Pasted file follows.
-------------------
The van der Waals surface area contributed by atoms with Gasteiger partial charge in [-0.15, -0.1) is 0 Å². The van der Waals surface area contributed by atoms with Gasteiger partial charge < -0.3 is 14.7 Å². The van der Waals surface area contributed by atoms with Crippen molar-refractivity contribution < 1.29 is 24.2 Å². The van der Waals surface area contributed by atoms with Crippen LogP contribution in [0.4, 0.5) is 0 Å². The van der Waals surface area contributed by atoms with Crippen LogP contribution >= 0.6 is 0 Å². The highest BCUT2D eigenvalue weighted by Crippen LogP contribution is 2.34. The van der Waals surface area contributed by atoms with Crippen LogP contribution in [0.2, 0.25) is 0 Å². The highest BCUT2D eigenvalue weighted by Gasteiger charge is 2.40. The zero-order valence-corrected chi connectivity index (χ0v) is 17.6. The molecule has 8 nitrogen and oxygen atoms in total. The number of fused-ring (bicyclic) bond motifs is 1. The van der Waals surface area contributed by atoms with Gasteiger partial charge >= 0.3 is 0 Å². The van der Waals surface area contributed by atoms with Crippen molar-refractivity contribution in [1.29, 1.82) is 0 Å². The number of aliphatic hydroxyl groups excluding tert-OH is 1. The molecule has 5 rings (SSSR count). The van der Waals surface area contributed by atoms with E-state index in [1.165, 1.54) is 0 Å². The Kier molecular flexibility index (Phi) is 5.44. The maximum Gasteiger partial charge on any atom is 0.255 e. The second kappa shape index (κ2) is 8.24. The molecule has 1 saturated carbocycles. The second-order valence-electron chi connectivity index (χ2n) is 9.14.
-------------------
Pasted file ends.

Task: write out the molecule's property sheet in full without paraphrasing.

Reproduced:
The van der Waals surface area contributed by atoms with Gasteiger partial charge in [-0.15, -0.1) is 0 Å². The van der Waals surface area contributed by atoms with Gasteiger partial charge < -0.3 is 14.7 Å². The van der Waals surface area contributed by atoms with Crippen molar-refractivity contribution < 1.29 is 24.2 Å². The van der Waals surface area contributed by atoms with Crippen LogP contribution in [0.4, 0.5) is 0 Å². The van der Waals surface area contributed by atoms with Crippen LogP contribution >= 0.6 is 0 Å². The highest BCUT2D eigenvalue weighted by Crippen LogP contribution is 2.34. The van der Waals surface area contributed by atoms with Crippen LogP contribution in [0.2, 0.25) is 0 Å². The highest BCUT2D eigenvalue weighted by Gasteiger charge is 2.40. The zero-order valence-corrected chi connectivity index (χ0v) is 17.6. The molecule has 8 nitrogen and oxygen atoms in total. The number of fused-ring (bicyclic) bond motifs is 1. The van der Waals surface area contributed by atoms with Gasteiger partial charge >= 0.3 is 0 Å². The van der Waals surface area contributed by atoms with Crippen molar-refractivity contribution in [1.29, 1.82) is 0 Å². The number of aliphatic hydroxyl groups excluding tert-OH is 1. The molecule has 5 rings (SSSR count). The van der Waals surface area contributed by atoms with E-state index in [1.165, 1.54) is 0 Å². The Kier molecular flexibility index (Phi) is 5.44. The maximum Gasteiger partial charge on any atom is 0.255 e. The second kappa shape index (κ2) is 8.24. The molecule has 1 saturated carbocycles. The second-order valence-electron chi connectivity index (χ2n) is 9.14.